So what now? Trump has taken the oath, and he is violating the Constitution. What remedies are available? The Framers considered this prohibition so important that they deemed its violation to be grounds for impeachment. But no one expects the Republican Congress to institute impeachment proceedings anytime soon. If the Constitution is to be enforced, it will have to come at the insistence of the people.
The day before the inauguration, the ACLU filed a series of Freedom of Information Act requests aimed at bringing to light Trump’s conflicts of interest. Secrecy—some might even say smoke and mirrors—has been Trump’s preferred mode when it comes to his business dealings. But as president, he is subject to transparency obligations that he did not face as a private citizen. And transparency is the first step on the road to accountability.
Trump is also likely to face multiple lawsuits. Already on January 23, Eisen, Painter, and Tribe filed suit on behalf of Citizens for Responsibility and Ethics, a nonprofit watchdog group, asserting that Trump is violating the emoluments clause. An issue may arise about whether this organization has suffered a sufficiently specific injury to give it legal “standing” to sue. But other suits are likely to follow. The federal courts have recognized that businesses have “standing” where official actions that are allegedly illegal put them at a competitive disadvantage with other businesses. A rival hotel company, real estate developer, or golf course owner could sue over the illegality of Trump’s ongoing arrangements. Whether a particular economic transaction between a foreign official or agent and a Trump business constitutes a constitutionally forbidden “emolument” is a legal—not a political—question, fully susceptible to resolution by the courts. If courts could order President Bush, in an ongoing armed conflict, to subject his detentions of “enemy combatants” to legal review, surely they can order President Trump to conform his business interests to the express demands of the Constitution.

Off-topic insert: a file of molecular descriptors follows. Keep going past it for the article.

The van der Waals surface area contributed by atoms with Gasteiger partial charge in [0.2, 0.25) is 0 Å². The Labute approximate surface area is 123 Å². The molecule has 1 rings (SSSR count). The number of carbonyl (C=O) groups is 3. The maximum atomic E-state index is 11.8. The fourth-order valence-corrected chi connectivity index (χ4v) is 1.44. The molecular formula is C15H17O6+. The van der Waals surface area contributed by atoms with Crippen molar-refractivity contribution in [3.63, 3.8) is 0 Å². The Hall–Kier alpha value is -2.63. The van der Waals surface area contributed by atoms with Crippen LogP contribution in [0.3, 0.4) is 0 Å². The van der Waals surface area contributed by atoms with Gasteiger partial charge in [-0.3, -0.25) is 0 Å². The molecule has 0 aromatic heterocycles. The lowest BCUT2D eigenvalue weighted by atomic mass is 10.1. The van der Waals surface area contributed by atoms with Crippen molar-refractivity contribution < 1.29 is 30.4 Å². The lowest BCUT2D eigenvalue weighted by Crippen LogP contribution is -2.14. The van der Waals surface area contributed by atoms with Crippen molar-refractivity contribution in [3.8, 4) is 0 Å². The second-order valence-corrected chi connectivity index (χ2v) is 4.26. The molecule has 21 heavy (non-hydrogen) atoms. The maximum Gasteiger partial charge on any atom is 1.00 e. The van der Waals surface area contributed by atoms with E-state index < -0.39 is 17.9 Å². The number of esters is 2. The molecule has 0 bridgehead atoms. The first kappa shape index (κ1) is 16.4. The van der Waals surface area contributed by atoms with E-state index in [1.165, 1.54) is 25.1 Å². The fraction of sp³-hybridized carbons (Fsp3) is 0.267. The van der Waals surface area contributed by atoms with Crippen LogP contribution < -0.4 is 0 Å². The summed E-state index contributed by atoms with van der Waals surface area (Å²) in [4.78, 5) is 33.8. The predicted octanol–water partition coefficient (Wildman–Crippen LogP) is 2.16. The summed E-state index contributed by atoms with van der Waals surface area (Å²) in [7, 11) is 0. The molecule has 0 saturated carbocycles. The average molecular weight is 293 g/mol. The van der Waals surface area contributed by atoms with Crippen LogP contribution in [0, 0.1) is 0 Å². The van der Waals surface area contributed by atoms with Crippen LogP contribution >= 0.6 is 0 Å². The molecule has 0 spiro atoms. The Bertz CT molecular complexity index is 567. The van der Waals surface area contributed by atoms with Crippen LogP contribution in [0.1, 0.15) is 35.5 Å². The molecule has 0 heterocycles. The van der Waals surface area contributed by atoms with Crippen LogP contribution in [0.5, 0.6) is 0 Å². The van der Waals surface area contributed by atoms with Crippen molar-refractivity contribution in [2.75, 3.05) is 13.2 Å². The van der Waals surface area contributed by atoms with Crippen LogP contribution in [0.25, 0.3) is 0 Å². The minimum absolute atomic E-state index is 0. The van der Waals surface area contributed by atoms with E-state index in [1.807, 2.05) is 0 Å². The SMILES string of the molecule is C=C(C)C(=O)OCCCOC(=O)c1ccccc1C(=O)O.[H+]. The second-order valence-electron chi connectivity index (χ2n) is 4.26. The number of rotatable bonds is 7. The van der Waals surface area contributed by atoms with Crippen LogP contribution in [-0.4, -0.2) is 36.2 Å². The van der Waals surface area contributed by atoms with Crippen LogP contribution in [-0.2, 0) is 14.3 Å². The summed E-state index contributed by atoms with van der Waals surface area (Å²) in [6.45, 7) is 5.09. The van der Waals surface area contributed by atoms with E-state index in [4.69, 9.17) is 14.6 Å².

The president of the United States is supposed to serve the American people, not himself, and certainly not the interests of foreign states. President Trump chose to seek this office, and this responsibility. He is trying to have it both ways, serving himself, his family, and his far-flung business interests while simultaneously making foreign and domestic policy decisions that will inevitably have direct effects on his personal holdings. That way lies scandal, corruption, and illegitimacy. Unfortunately, our forty-fifth president has deliberately chosen to undermine the interests of the people he represents in order to further the interests of the one person he cares about most.
—January 26, 2017
The Records of the Federal Convention of 1787, edited by Max Farrand (Yale University Press, 1966), Vol. 2, p. 389. ↩
The Records of the Federal Convention of 1787, edited by Max Farrand (Yale University Press, 1966), Vol. 3, p. 327. ↩
Opinions of the Office of Legal Counsel, Vol. 5, pp. 187, 188 (1981). ↩
Norman L. Eisen, Richard Painter, and Laurence H. Tribe, “The Emoluments Clause: Its Text, Meaning, and Application to Donald J. Trump,” Brookings Institution, December 16, 2016. ↩